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Van Gogh on technique (II)



From a letter dated March, 1884:

“Just consider whether it is sensible to talk a great deal about technique nowadays. You will say that I myself am doing just that—as a matter of fact, I regret it. But as far as I am concerned, I am determined, even when I shall be much more master of my brush than I am now—to go on telling people methodically that I cannot paint. Do you understand? Even when I have achieved a solid manner of my own, more complete and concise than the present one. . .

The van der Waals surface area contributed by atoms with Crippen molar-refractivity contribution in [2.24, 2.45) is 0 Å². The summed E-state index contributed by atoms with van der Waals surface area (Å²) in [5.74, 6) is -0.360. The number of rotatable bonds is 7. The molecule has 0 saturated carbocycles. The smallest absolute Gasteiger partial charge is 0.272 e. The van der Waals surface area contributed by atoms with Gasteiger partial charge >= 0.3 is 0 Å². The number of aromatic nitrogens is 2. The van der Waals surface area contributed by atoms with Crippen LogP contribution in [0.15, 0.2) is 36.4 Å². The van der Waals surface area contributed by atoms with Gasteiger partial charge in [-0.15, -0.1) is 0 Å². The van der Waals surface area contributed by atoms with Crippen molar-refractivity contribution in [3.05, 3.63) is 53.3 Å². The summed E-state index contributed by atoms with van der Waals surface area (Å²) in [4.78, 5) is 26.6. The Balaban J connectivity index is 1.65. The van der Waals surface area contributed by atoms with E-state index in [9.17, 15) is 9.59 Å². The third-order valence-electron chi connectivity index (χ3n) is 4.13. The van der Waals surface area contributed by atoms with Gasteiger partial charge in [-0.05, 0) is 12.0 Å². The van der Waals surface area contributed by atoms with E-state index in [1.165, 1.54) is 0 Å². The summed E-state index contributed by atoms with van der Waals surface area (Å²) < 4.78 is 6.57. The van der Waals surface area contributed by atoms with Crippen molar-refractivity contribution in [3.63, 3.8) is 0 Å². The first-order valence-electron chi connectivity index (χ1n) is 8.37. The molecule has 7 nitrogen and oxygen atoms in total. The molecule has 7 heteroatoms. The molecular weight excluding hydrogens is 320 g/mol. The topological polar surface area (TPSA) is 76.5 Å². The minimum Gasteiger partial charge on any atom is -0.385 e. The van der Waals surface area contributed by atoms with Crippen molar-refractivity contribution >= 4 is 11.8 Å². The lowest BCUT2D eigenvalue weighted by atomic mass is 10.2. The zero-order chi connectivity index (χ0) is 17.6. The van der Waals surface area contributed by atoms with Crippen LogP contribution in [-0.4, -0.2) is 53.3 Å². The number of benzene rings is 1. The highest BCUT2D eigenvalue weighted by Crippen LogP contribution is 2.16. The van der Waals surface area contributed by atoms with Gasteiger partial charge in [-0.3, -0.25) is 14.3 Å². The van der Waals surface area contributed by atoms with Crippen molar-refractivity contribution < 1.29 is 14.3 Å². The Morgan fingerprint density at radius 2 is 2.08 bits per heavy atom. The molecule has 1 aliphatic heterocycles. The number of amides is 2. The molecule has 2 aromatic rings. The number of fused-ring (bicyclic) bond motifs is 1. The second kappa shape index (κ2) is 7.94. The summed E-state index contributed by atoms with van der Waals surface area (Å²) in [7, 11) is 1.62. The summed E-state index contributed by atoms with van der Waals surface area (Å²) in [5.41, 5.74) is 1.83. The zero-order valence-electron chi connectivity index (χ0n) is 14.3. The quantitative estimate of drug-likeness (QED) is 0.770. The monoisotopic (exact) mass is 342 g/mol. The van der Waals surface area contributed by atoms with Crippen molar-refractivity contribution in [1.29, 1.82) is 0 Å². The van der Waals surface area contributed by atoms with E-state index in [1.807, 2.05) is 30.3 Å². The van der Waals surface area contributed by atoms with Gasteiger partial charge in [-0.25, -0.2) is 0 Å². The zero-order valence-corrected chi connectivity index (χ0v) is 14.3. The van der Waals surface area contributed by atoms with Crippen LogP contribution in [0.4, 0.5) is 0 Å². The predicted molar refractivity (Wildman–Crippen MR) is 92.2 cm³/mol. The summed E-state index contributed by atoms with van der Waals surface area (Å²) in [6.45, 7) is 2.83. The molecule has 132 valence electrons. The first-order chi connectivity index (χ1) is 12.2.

“That thought, I can’t find the right words, is based not on something negative but on something positive. On the positive awareness that art is something greater and higher than our own skill or knowledge or learning. That art is something which, thought produced by human hands, is not wrought by hands alone, but wells up from a deeper source, from man’s soul, while much of the proficiency and technical expertise associated with art reminds of what would be called self-righteousness in religion . . .
 

”The gist of what I am saying in this letter is this. Let us try to grasp the secrets of technique so well that people will be taken in and swear by all that is holy that we have no technique. Let our work be so savant that it seems naïve and does not reek of our cleverness. I do not believe that I have reached this desirable point.”
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